Mr. Speaker, my question is for the Prime Minister.

With respect to the aerospace industry, it is clear from the secret document prepared by Industry Canada for the Operation Unity centre that the federal government intends to use the defence industry productivity program to put pressure on this industry in Quebec by withholding funds earmarked for the support of new projects in 1995.

Will the Prime Minister confirm that the federal government is currently negotiating with Bombardier to establish a financial support program to help Bombardier sell regional jets?

Industry CanadaOral Question Period

2:30 p.m.

Hull—Aylmer Québec

Liberal

Marcel Massé LiberalPresident of the Queen's Privy Council for Canada

Mr. Speaker, again, these are unfounded allegations. Clearly, whenever subsidies are granted, the government always considers which industries could use them and for what purpose. The stated objectives are profitability and job creation, and these objectives are those set by the federal government for industrial development in Canada.

Is the opposition suggesting that we not look for ways to stimulate employment in Quebec? The burden of proof rests with opposition members. They are making allegations based on incorrect information and faulty analysis. Instead, they should share

with us the burden of developing Quebec's economy as best we can.

Industry CanadaOral Question Period

2:30 p.m.

Bloc

Gaston Leroux Bloc Richmond—Wolfe, QC

Obviously, Mr. Speaker, the minister did not read the document.

Does the Prime Minister not find it odd that information on negotiations between Bombardier and the government can be found in an Operation Unity document designed to put pressure on Quebec businesses to make them vote No?

Industry CanadaOral Question Period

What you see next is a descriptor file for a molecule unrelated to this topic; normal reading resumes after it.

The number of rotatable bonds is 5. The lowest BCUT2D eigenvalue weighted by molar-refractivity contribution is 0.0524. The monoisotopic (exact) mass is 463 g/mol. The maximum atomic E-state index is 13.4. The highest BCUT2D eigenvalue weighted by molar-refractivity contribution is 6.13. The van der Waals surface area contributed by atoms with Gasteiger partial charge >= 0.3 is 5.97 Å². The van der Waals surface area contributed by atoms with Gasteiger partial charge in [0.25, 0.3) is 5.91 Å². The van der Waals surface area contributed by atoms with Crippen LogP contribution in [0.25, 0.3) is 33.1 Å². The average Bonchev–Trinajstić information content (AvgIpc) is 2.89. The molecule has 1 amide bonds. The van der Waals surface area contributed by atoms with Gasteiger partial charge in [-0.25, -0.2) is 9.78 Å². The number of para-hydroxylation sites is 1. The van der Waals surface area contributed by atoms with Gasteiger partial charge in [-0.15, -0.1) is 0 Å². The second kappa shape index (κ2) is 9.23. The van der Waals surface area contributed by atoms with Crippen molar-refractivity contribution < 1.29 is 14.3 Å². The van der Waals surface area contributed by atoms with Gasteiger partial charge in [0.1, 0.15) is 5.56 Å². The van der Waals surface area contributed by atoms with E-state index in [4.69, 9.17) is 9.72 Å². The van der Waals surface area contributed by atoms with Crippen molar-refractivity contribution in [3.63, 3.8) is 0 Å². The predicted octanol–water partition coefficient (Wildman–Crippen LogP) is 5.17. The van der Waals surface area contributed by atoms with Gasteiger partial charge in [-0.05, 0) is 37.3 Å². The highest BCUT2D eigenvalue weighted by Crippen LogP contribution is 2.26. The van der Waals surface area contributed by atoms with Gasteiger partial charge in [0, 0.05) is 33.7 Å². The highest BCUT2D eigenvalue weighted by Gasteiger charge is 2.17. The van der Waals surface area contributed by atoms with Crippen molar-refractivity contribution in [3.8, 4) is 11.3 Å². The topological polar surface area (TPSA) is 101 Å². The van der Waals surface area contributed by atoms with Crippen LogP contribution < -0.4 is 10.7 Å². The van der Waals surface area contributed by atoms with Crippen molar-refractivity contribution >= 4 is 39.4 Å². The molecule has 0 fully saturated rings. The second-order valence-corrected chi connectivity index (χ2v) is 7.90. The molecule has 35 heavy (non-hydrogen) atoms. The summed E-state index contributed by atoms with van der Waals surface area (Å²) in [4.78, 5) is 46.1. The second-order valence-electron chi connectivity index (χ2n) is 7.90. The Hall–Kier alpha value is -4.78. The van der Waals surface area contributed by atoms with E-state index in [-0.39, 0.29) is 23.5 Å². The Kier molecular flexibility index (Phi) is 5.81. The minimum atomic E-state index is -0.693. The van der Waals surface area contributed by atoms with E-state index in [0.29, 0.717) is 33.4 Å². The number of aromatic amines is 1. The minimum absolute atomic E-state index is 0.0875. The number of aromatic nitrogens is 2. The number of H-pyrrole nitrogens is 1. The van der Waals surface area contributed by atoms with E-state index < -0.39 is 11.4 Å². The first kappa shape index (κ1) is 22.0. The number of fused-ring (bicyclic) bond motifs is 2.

2:30 p.m.

Saint-Maurice Québec

Liberal

Jean Chrétien LiberalPrime Minister

Mr. Speaker, ever since I became a member of cabinet and even a member of Parliament, the Canadian aerospace industry has always relied on federal assistance for its development.

I myself was Minister of Industry many years ago. When Canadair was shut down by the American company General Dynamics, the Canadian government took it over to put it back on its feet. It has now become Quebec's largest industry and biggest employer. The Canadian government wants to ensure that Canadair can go ahead with its aircraft development project.

The development of regional aircraft by Canadair has been a government concern for many years, and we are trying to help this industry. In fact, in the past twelve months, we had the opportunity to help it start producing this aircraft which I feel is destined to have a great future, thanks to the aeronautics policies put in place by the Canadian government, which does a great deal for workers in that sector of Quebec's economy. That is why they will want to remain in Canada.

PensionsOral Question Period

2:30 p.m.

Reform

Jan Brown Reform Calgary Southeast, AB

Mr. Speaker, my question is for the Minister of Human Resources Development.